Scientists Have Discovered Real-Life Kermit the Frog, He’s Living in Costa Rica

Remember the popular show, The Muppet Show with its interesting characters, hosted by Kermit the Frog, then you will be amazed when you will see life Kermit blissfully thriving in Nature. Yes, there is a life Kermit in Nature that has been recently discovered deep in the jungles of Costa Rica.

This show entertained us for decades and for many people the most famous creation of Jim Henson was Kermit the Frog. This has been the most popular puppet show in the whole world watched by millions of children and adults. Everyone remembers the famous line of Kermit: “Hi-ho, Kermit the Frog here!”

So, you can imagine the surprise of the scientists when they encountered almost an identical twin of the celebrity frog. The discovery was a result of over a century work in the Talamanca Mountains, but it was worth it as the tiny, semi-translucent frog looks adorable and very much like our favorite frog, Kermit. Its scientific name is Hyalinobatrachium dianae and has a translucent underbelly and bulging white eyes. This is a new species of glass frog, and up to now there are 149 known glass species in the world. This glass frog is an inch-long and has entered the group of other 13 existing glass frogs in Costa Rica.

This was a great discovery for the scientists as glass frogs are very rare, living only in some parts of South and Central America. Their natural habitat is near streams and creeks living high in tree canopies descending only when it is breeding time.

In appearance they are unique as due to skin pigmentation they are the most translucent of all glass frogs. Thanks to the green coloration they nicely camouflage on the undersides of leaves during the day. Hence, their green translucent color with their popping big, bright black and white eyes offer the impeccable image of the Kermit the Frog.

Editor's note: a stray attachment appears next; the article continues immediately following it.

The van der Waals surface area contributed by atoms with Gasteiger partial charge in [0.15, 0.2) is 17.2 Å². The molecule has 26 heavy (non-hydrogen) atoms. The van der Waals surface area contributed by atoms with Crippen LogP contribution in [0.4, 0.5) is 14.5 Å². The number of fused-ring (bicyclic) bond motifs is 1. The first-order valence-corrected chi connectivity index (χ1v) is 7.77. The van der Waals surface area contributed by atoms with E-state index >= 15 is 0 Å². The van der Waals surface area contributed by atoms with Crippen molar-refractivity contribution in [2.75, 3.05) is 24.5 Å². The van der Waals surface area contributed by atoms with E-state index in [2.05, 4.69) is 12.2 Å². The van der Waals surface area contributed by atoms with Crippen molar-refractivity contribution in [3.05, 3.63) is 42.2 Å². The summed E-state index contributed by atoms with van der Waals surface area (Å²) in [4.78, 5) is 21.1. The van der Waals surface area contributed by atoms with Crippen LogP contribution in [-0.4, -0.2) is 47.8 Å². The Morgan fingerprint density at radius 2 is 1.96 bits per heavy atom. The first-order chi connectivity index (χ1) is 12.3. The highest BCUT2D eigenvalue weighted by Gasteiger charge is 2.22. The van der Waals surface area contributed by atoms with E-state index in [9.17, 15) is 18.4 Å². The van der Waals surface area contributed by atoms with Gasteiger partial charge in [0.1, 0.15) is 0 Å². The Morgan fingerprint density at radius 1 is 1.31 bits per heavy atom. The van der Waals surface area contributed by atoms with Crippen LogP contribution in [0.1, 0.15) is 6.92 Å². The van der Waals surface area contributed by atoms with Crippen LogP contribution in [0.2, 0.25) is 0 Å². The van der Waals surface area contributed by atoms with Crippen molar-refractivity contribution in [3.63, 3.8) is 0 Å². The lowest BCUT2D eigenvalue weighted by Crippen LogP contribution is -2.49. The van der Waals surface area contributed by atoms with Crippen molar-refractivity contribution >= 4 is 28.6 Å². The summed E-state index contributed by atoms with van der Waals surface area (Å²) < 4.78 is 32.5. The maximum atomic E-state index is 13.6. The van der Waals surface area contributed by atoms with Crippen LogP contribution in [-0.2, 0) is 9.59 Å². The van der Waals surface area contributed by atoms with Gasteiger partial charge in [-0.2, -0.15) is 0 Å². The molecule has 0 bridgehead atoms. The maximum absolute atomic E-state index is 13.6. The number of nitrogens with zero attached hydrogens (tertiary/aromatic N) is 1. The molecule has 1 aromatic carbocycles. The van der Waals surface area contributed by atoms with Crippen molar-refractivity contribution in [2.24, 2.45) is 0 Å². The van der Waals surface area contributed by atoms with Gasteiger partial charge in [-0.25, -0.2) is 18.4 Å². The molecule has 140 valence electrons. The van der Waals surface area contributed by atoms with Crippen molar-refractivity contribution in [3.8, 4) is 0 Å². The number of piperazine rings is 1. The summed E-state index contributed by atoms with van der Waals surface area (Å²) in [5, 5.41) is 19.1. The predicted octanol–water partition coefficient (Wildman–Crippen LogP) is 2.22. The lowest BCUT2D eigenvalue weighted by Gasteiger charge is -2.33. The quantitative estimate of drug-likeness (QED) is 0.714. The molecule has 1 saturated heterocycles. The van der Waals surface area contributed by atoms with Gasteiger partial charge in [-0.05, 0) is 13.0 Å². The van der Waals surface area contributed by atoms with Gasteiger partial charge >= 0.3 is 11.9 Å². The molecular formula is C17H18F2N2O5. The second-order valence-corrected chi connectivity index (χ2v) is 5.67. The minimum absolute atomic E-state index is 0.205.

The discovery of the H. dianae species was made by Brian Kubicki, Stanley Salazar, and Robert Puschendorf, between 400m and 800m up the mountain of Talamanca. This frog is the first discovery of this type of species in Costa Rica in over 40 years.

The scientists named the frog after the mother of Brian, Janet Diana Kubicki, and in honor of the Roman hunting goddess Diana.

The Costa Rica Area is known for the residence of glass frogs, but the last one has been revealed in the last century, in 1973, and since then there was no new discovery, except for Kermit. The H. dianae species differs from other frogs in many morphological and genetic features. Aside the distinctive poppy Kermit eyes, it has long and thin feet. It is a nocturnal frog that releases a unique long metallic whistle with rapid pulses when attracting females. This mating call is more similar to insects than to frogs, but thanks to this insect-like call this frog remained hidden for so long. Naturally, the remoteness of Costa Rica’s Caribbean foothills contributed to be hidden form the human eyes. Scientists collected only six specimens from the sites of the Caribbean foothills, and fortunately this species lives mainly in protected conservation areas with few roads, offering a great chance for survival.

According to the biologist, Steven Whitfield, a National Geographic grantee studying frogs in Costa Rica, the survival of this glass frog is very high due to the altitude they live in protecting them from the chytrid fungus. This fungus is deadly for fogs as it attacks their amphibian skin and has already made extinct several frog species from Costa Rica and worldwide since the 1980s.

Whitfield also warns about the possible threat of their extinction due to the ongoing deforestation:

“It’s pretty cool to see that they’ve found a new species when there are so many that may have been lost.”